The unpardonable sin

Discussion in 'Other Christian Denominations' started by Link, Oct 29, 2005.

  1. Link

    Link
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    I disagree with the idea that blasphemy means rejecting God and Christ as savior. I think the reason this idea is so popular is because people just don't know what the word 'blaspheme' means, and have not looked up the Greek word translated 'blaspheme' in Matthew. It means to speak against, villify, etc. Jesus said that whoever blasphemed against the Holy Ghost, it would not be forgiven him. One of the gospel accounts rewords it saying whoever speaks a word against the Holy Ghost will not be forgiven

    So the unforgivable sin is not grieving the Spirit, or resisting the Spirit, or rejecting the Spirit, but rather speaking against the Spirit. (And one may be able to grieve, resist, and reject with one's words as well, so the concepts are not mutually exclusive.)

    So you end up with people saying that the unforgivable sin is dying while rejecting Christ and His salvation. This does not stand up to reason if we closely examine it.

    Dying is not a sin. So 'Dying without accepting Christ' is not a sin separate from the sin of not accepting Christ.

    Rejecting Christ's salvation is not an unforgivable sin. If it were, Paul would not have been saved. He rejected Christ's salvation at first. And the fact that Paul was forgiven for rejecting Christ even to the extent of persecuting the church proves the rejecting Christ is not unforgivable.

    Jesus words about speaking against the Spirit being unforgivable do not fit into a lot of Christians soteriology-- idea of the doctrine of salvation. So what do they do? They redefine the word 'blaspheme'-- a nonsensical thing to do-- to mean something other than 'blaspheme' to make the passage fit their doctrine. Instead, what they should be doing is including this verse in their concept of soteriology from the get-go, and then they wouldn't have to jerry-rig an interpretation that fits their doctrine.

    Usually, strong Once Saved Always Saved adherants figure out a way to argue away the possibility of blaspheming the Spirit. One argument is that it is not possible to do so these days. I do not see why it is not possible. People still have mouths. They are still able to speak. The Spirit still exists. Some argue that it was only possible to blaspheme the Spirit because Jesus was there doing miracles by the power of the Spirit. This does not make sense because Christ said whoever spoke a word against the Spirit would not be forgiven. He did not limit His statement to speaking against specific acts of the Spirit in the first century.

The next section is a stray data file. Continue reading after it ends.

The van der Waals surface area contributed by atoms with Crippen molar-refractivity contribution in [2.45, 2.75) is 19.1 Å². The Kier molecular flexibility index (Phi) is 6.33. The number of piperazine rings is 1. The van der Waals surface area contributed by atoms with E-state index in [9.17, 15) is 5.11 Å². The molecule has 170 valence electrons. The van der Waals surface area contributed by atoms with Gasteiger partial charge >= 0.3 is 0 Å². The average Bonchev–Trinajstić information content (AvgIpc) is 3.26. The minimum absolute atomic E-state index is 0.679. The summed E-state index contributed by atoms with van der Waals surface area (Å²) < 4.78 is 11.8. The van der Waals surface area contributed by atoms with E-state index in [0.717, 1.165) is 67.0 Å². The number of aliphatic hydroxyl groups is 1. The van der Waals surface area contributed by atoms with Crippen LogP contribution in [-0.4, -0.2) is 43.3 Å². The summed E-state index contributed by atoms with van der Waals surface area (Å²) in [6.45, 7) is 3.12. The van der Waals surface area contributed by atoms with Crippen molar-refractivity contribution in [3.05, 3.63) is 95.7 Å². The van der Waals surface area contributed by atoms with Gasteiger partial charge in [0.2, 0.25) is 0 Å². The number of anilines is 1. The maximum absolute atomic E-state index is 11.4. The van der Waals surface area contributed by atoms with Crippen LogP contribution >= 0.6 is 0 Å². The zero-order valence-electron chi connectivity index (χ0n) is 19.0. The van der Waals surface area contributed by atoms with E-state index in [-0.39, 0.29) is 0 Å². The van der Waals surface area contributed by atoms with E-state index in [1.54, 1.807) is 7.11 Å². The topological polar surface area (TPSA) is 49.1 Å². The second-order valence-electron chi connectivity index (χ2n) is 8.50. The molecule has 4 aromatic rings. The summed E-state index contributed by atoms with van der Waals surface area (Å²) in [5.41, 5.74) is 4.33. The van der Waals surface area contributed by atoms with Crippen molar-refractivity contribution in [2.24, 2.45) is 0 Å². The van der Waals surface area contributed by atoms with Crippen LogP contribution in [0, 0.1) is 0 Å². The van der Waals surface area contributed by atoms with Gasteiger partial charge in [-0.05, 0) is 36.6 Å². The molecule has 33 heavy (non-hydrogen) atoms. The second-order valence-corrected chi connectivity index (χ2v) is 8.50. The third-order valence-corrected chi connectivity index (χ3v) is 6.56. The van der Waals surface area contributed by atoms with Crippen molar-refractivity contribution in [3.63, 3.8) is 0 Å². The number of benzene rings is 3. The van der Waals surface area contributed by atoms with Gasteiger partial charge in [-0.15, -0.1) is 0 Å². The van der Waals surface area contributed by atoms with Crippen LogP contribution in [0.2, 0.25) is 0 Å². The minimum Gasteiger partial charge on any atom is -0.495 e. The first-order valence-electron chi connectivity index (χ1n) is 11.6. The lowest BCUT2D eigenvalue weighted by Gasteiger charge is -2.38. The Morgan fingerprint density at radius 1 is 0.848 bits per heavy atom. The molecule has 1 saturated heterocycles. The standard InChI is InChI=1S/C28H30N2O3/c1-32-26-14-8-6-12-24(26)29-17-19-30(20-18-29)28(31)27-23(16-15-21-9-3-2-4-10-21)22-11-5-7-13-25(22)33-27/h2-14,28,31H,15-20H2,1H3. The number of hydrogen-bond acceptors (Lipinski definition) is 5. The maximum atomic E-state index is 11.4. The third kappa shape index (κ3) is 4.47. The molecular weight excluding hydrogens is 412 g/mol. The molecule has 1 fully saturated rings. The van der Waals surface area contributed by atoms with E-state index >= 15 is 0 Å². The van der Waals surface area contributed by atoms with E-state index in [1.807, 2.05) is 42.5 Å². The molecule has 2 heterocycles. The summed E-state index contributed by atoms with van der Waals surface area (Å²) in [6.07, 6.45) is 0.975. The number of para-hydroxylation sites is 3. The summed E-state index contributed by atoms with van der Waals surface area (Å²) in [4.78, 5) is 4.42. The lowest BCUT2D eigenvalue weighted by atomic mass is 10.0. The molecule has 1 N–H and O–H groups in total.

It bothers me that the Lord passed on this sobering teaching to the church, that many find frightening, and many Christians spend their time trying to convince their listeners not to worry about Christ's frightening words, explaining them away. Maybe Christ passed on these 'scary' teachings because He wanted us to have some holy fear about them.

    I found an interesting passage in the Didache, a document probably written in the late first or early second century, that is probably the earliest commentary I know of on the unforgivable sin. The author said not to try a prophet while speaking in the Spirit lest you commit the unpardonable sin. Apparently, he considered it possible to blaspheme the Spirit by speaking against words spoken by the Spirit through a prophet, or by speaking against the Spirit by which the prophet spoke.

    Honestly, it makes me uneasy when people say that speaking in tongues or modern prophecy is of the devil. If the Spirit is speaking through it, isn't that awfully close to what the Pharisees were doing in Matthew 12?
     
  2. billwald

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    No way to judge the content <G> of random noise. "God is not the author of confusion," Satan is.
     
  3. DHK

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    On the other hand, Link, are you limiting God?
    Is God not powerful enough that he can forgive any sin?
    Did he not say that he would save even to the uttermost?
    Who are we to bind the hands of God and put our finite limitations on him because of our biased interpretation of his Word.
    Are you going to walk up and tell someone that they can't be saved because the Bible tells me so!
    DHK
     
  4. Helen

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    I think Bible explains Bible better than extra-biblical sources do.

    Jesus said blasphemy against the Holy Spirit could not be forgiven.

    Jesus said the Holy Spirit is the Spirit of Truth.

    In Romans 1, Paul says that the wrath of God is being poured out on those who suppress the truth by their actions/lives.